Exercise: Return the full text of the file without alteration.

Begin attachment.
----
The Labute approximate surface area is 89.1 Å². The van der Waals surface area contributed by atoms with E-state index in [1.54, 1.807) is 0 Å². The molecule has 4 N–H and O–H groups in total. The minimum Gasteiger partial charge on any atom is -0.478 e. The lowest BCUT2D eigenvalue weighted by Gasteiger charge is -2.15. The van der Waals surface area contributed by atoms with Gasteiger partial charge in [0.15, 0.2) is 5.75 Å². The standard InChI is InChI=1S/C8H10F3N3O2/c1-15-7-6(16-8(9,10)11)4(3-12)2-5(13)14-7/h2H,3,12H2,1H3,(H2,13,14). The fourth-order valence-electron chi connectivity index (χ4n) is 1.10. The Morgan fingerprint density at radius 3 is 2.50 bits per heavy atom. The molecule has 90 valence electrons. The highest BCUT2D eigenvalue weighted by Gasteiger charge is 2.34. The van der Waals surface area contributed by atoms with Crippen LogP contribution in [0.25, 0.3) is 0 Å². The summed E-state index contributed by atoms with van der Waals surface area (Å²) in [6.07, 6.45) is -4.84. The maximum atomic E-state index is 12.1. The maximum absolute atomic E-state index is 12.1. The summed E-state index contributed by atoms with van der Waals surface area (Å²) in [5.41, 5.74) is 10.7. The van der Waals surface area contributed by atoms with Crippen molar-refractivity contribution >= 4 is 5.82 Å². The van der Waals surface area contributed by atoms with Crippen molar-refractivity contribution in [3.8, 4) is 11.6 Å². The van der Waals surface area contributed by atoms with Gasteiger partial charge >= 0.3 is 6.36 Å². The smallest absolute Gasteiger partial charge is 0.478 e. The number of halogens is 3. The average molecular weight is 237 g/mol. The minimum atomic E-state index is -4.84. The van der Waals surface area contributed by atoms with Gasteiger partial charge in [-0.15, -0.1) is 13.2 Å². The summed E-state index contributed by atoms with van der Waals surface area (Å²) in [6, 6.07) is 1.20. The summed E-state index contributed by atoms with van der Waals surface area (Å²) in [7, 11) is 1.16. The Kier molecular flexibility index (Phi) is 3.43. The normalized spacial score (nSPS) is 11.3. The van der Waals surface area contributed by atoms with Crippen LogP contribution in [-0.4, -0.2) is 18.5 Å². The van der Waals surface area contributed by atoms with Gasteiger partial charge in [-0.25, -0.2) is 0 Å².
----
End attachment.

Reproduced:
The Labute approximate surface area is 89.1 Å². The van der Waals surface area contributed by atoms with E-state index in [1.54, 1.807) is 0 Å². The molecule has 4 N–H and O–H groups in total. The minimum Gasteiger partial charge on any atom is -0.478 e. The lowest BCUT2D eigenvalue weighted by Gasteiger charge is -2.15. The van der Waals surface area contributed by atoms with Gasteiger partial charge in [0.15, 0.2) is 5.75 Å². The standard InChI is InChI=1S/C8H10F3N3O2/c1-15-7-6(16-8(9,10)11)4(3-12)2-5(13)14-7/h2H,3,12H2,1H3,(H2,13,14). The fourth-order valence-electron chi connectivity index (χ4n) is 1.10. The Morgan fingerprint density at radius 3 is 2.50 bits per heavy atom. The molecule has 90 valence electrons. The highest BCUT2D eigenvalue weighted by Gasteiger charge is 2.34. The van der Waals surface area contributed by atoms with Crippen LogP contribution in [0.25, 0.3) is 0 Å². The summed E-state index contributed by atoms with van der Waals surface area (Å²) in [6.07, 6.45) is -4.84. The maximum atomic E-state index is 12.1. The maximum absolute atomic E-state index is 12.1. The summed E-state index contributed by atoms with van der Waals surface area (Å²) in [5.41, 5.74) is 10.7. The van der Waals surface area contributed by atoms with Crippen molar-refractivity contribution >= 4 is 5.82 Å². The van der Waals surface area contributed by atoms with Crippen molar-refractivity contribution in [3.8, 4) is 11.6 Å². The van der Waals surface area contributed by atoms with Gasteiger partial charge >= 0.3 is 6.36 Å². The smallest absolute Gasteiger partial charge is 0.478 e. The number of halogens is 3. The average molecular weight is 237 g/mol. The minimum atomic E-state index is -4.84. The van der Waals surface area contributed by atoms with Gasteiger partial charge in [-0.15, -0.1) is 13.2 Å². The summed E-state index contributed by atoms with van der Waals surface area (Å²) in [6, 6.07) is 1.20. The summed E-state index contributed by atoms with van der Waals surface area (Å²) in [7, 11) is 1.16. The Kier molecular flexibility index (Phi) is 3.43. The normalized spacial score (nSPS) is 11.3. The van der Waals surface area contributed by atoms with Crippen LogP contribution in [-0.4, -0.2) is 18.5 Å². The van der Waals surface area contributed by atoms with Gasteiger partial charge in [-0.25, -0.2) is 0 Å².